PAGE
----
CASBs can detect and intercept ransomware threats, phishing attempts, and other malware before they reach the corporate network, preventing data loss. They can also encrypt data at rest or in transit for extra protection. Those features are essential for organizations with bring-your-own-device (BYOD) and hybrid workforces or those using cloud-based collaboration tools such as Google Docs.
Look for a CASB that integrates with other security solutions, such as Secure Web Gateway (SWG), Zero Trust Networking (ZTNA), and extended detection and response (XDR). This will help you get more visibility into your network architecture. It will help you spot any holes in your defenses, such as disjointed logs and lack of cross-platform support for mobile and web applications.
CASBs protect data at rest and in motion through security capabilities like malware prevention, adaptive access control, threat analytics, and encryption. This provides the visibility and protection enterprises need to embrace cloud services safely.
Moreover, many CASBs offer a range of deployment options — such as proxy and API — for different environments. This helps companies avoid needing multiple vendors, which can increase scalability, integration complexity, and management costs.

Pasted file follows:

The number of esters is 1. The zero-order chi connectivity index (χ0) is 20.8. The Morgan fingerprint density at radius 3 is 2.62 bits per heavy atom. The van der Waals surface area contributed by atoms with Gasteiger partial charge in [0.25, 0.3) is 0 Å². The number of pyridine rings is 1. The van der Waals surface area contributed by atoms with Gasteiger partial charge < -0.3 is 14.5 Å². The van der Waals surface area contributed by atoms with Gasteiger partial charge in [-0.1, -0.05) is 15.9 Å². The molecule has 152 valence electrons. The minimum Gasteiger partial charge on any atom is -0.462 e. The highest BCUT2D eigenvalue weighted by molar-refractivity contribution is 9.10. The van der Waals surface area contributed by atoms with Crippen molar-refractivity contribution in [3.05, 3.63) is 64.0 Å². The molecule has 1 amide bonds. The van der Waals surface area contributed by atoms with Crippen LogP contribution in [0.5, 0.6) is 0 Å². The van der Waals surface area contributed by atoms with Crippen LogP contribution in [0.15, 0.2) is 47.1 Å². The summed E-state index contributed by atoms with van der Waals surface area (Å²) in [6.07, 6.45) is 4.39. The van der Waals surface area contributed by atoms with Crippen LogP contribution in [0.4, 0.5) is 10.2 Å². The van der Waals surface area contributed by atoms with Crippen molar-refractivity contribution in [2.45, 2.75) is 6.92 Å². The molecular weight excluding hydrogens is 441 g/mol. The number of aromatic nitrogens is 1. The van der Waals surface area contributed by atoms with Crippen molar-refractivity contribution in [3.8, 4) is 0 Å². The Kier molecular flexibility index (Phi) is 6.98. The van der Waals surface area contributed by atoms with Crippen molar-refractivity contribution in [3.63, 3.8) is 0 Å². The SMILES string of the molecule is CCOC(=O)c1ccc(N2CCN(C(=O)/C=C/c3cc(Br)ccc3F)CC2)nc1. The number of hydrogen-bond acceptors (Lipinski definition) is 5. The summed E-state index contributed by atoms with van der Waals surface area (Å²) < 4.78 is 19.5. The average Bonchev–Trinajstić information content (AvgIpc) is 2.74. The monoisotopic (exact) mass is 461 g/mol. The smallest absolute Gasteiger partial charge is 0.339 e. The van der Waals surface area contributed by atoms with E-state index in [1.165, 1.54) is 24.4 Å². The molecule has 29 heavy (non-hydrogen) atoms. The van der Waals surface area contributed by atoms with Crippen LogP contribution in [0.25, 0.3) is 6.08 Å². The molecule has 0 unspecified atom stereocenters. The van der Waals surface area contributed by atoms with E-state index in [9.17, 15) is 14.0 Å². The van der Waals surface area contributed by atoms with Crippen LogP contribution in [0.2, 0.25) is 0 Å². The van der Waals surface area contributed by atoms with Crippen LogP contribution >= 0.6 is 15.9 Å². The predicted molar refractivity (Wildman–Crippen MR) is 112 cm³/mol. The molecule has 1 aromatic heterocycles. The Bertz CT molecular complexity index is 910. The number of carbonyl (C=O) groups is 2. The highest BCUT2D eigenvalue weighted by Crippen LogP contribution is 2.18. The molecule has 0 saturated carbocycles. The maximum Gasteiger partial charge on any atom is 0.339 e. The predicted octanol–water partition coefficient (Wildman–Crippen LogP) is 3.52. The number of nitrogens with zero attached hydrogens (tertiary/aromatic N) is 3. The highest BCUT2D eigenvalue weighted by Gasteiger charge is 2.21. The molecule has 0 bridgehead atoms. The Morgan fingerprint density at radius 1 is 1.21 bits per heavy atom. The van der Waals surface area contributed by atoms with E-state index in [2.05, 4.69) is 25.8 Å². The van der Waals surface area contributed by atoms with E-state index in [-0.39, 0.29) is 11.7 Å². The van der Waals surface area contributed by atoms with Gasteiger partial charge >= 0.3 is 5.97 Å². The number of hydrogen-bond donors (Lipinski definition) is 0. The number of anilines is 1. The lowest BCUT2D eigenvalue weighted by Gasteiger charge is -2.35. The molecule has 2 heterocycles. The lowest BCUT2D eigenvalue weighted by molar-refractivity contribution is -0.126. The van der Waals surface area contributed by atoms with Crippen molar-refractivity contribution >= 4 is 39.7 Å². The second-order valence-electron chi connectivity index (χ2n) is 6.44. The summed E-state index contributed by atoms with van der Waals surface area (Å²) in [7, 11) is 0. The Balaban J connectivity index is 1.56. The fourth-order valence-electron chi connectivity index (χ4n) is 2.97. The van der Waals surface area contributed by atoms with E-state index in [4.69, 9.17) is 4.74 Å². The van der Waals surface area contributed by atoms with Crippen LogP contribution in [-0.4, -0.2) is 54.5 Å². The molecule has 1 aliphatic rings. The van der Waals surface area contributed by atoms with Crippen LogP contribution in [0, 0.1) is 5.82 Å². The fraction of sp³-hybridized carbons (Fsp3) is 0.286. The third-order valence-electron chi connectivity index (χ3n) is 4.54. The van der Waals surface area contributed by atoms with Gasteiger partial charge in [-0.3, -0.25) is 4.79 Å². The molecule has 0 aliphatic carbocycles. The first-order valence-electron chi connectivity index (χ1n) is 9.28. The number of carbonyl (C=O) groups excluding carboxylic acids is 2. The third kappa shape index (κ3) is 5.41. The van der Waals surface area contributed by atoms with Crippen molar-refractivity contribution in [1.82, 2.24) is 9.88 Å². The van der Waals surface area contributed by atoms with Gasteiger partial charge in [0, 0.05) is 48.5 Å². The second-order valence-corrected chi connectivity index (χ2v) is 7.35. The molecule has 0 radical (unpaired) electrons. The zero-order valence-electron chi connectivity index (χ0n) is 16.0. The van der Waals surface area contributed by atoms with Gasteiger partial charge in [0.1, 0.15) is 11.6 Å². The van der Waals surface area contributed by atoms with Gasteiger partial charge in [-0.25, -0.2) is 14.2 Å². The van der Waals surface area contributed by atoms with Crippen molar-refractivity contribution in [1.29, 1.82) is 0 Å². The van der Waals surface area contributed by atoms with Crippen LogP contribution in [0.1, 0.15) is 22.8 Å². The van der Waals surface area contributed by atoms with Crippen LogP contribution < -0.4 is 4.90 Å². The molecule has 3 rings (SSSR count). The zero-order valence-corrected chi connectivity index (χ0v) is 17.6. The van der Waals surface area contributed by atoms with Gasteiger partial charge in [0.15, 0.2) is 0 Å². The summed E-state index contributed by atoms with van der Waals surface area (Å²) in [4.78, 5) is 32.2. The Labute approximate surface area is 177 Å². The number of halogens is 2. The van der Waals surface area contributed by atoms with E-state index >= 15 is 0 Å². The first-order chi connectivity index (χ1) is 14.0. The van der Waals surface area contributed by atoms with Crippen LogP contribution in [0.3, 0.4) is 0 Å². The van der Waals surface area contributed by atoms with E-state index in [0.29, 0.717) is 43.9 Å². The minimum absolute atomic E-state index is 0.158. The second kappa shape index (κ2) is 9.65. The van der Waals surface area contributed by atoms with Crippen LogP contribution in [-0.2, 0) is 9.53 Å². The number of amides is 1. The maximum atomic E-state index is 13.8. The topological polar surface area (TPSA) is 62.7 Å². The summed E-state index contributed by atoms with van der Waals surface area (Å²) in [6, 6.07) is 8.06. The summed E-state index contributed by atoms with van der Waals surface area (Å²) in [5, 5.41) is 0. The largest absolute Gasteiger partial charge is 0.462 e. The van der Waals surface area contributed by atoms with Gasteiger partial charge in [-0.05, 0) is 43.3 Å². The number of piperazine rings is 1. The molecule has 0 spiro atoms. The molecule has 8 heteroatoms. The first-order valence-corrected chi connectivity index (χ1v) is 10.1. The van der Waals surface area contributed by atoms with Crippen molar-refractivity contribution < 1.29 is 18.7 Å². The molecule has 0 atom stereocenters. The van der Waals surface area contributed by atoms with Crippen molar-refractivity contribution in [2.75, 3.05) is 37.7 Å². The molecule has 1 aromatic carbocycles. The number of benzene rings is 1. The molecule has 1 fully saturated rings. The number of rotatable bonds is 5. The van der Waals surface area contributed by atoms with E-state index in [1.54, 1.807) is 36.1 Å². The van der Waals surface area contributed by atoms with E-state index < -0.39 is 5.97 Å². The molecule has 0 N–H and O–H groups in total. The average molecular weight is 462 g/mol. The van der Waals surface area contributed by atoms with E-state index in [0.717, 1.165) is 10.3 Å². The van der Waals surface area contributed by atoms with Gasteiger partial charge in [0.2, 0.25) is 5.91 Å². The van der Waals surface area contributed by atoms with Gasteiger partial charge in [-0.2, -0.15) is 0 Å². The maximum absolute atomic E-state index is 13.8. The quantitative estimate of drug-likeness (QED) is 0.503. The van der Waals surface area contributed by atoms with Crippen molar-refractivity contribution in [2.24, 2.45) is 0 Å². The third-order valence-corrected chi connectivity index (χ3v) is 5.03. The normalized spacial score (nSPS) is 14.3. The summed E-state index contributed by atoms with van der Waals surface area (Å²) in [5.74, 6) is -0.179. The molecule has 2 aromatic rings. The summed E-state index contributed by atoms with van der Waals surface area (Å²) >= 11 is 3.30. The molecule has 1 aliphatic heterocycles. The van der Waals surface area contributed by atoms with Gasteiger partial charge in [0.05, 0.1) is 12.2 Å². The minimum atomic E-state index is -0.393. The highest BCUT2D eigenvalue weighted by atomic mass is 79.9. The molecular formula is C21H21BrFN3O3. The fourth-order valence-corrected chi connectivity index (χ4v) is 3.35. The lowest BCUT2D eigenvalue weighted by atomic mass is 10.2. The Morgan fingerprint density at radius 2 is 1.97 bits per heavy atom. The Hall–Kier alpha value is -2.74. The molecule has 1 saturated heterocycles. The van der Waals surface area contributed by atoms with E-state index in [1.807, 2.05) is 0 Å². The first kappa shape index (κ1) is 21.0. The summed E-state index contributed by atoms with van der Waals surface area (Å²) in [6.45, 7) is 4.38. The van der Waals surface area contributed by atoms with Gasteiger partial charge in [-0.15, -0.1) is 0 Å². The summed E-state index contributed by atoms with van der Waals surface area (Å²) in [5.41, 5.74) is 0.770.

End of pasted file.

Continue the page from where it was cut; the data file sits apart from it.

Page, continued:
IT teams need visibility into cloud applications, including sanctioned and unsanctioned SaaS tools employees use to do their jobs. CASBs can uncover these applications and enable IT to negotiate better pricing or reduce license costs.
Additionally, a CASB can help prevent Shadow IT – unauthorized applications and infrastructure outside the enterprise’s control. This is especially critical as businesses shift to an agile DevOps software model, where developers spawn workloads on their devices and in the cloud. A CASB can detect and protect these unauthorized assets before they become a severe threat to the organization. This helps reduce security risks and ensure compliance with industry regulations.
Many organizations need more visibility into their cloud apps, particularly unsanctioned ones. A CASB can discover these apps, identify their users, and determine whether they are safe or dangerous. This visibility is critical for identifying atypical access patterns that indicate rogue behavior, enabling organizations to take remedial action.